I’m fighting with my computer, meaning that blogging today isn’t going to happen. Save for this, of course. I’d hate to let you down by not telling you that I was letting you down.
The computer is working, but it’s on a go-slow and that’s proving very frustrating. I have a feeling that removing 25+GB of photo files to an external hard drive will assist in speeding things up, but as you can probably imagine, trying to get anything done on a slow computer that is also moving 25+GB of photo files to an external hard drive is sheer agony.
Tomorrow, good readers. (And the rest of you too.)
We had some fun in Agulhas this weekend, not least setting up the camera with the remote shutter thingy on it next to the bird table.
This isn’t one of those photos…
…but you can view them here.
Via that link, you’ll also find some photographs of White-breasted Cormorants (Phalacrocorax lucidus) taken by 10-year-old Alex. They’ve required a bit of editing, because I gave him the camera set on Manual mode with the white balance set to Tungsten.
I haven’t learnt anything, have I?
Before you dive down my throat, that’s the way it’s spelled in the title of this Ludovico Einaudi offering.
You and I would spell it Petrichor, wiv an aitch.
Petrichor is the earthy scent produced when rain falls on dry soil. The word is constructed from Greek petra, meaning “stone”, and ichor, the fluid that flows in the veins of the gods in Greek mythology.
Yeah, like that.
But either way, you can hear the rain and smell that scent in this energetic yet beautifully relaxing song:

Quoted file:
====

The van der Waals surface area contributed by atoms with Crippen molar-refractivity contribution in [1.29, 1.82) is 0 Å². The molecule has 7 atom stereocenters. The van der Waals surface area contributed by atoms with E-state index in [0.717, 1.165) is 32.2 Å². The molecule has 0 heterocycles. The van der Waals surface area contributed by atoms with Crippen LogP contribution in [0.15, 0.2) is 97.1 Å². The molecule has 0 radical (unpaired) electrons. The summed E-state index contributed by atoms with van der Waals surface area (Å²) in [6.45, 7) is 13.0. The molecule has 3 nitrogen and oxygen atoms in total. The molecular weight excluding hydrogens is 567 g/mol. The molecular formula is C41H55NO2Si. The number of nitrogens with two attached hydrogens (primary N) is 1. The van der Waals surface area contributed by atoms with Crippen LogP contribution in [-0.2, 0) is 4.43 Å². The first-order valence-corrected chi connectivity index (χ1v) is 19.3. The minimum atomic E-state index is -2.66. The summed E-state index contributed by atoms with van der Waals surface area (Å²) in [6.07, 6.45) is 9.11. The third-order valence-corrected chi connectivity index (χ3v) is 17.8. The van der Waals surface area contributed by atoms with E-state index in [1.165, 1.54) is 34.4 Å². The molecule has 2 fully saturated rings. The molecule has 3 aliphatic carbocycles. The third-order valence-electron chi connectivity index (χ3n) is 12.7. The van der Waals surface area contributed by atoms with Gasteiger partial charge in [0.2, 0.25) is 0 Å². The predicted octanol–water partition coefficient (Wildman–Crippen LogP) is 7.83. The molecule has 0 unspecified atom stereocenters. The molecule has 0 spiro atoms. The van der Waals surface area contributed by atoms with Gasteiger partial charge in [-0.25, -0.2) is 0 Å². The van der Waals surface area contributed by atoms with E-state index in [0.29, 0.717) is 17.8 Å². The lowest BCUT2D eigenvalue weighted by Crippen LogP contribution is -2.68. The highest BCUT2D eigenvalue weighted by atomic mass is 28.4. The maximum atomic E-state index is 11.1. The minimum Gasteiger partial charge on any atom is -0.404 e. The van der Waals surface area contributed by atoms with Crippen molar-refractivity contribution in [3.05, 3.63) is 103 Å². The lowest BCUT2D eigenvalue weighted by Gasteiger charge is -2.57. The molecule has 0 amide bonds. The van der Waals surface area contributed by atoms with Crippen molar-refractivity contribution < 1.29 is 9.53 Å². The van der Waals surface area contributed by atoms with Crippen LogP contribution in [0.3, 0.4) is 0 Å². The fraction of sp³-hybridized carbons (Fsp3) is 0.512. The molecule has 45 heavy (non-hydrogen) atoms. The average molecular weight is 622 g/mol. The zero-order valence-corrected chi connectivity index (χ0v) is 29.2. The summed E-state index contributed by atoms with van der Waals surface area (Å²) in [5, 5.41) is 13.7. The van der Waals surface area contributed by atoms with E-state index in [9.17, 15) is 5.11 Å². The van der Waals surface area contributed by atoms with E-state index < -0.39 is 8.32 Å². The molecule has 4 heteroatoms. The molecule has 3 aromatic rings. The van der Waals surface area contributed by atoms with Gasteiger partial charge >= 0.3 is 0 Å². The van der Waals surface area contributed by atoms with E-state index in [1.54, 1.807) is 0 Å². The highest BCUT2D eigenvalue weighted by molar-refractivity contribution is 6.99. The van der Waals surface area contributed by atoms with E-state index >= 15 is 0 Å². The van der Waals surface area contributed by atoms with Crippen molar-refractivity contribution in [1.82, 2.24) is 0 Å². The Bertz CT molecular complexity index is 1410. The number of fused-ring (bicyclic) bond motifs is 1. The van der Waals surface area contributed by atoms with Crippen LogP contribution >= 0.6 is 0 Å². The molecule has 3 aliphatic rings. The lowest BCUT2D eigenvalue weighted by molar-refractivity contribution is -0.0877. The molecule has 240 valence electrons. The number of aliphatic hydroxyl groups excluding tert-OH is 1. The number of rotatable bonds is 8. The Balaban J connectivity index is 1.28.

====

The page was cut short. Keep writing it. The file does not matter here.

Petrichor happens (exists?) as the result of a two separate chemical processes triggered by the rain.
Firstly, oils – palmitic acid and stearic acid – secreted by during dry periods, and when it rains, these oils are released into the air. The second reaction that creates petrichor occurs when a chemical called geosmin (you may remember it from such post as Safe To Drink) produced by soil-dwelling bacteria called Actinomycetes is released. Geosmin and these plant oils combine to create the pleasant petrichor scent when rain hits the ground.
Actinos – great to look at under a microscope, absolute bastards to grow in the lab.
Add to those two the “pre-rain” ozone smell you get ahead of storms and you’ve got the most evocative odour outside of cut grass and freshly baked bread.
Spotted this week on the BBC News website:
It’s not a bad idea. It’s just a 15-years-too-late idea.
(I’ve been saying.)
All-round nice guy and democratically elected President of the Republic of South Africa says “well done” to all-round nice guy and democratically elected President of the United States of America.
I think that’s what’s happening, anyway…
A transcript of the video, including JZ’s words, may assist you in comprehending the depth of his feelings for Mr Trump.
[Microsoft Movie Maker titles and intro]
For now, it… it is a report that have come.
If he has won, the Americans have felt that this is a man.
I don’t think anyone could have anything.
We are saying congratulation to him.
[CGI SA flag]
[Fade to 15 seconds of silent darkness]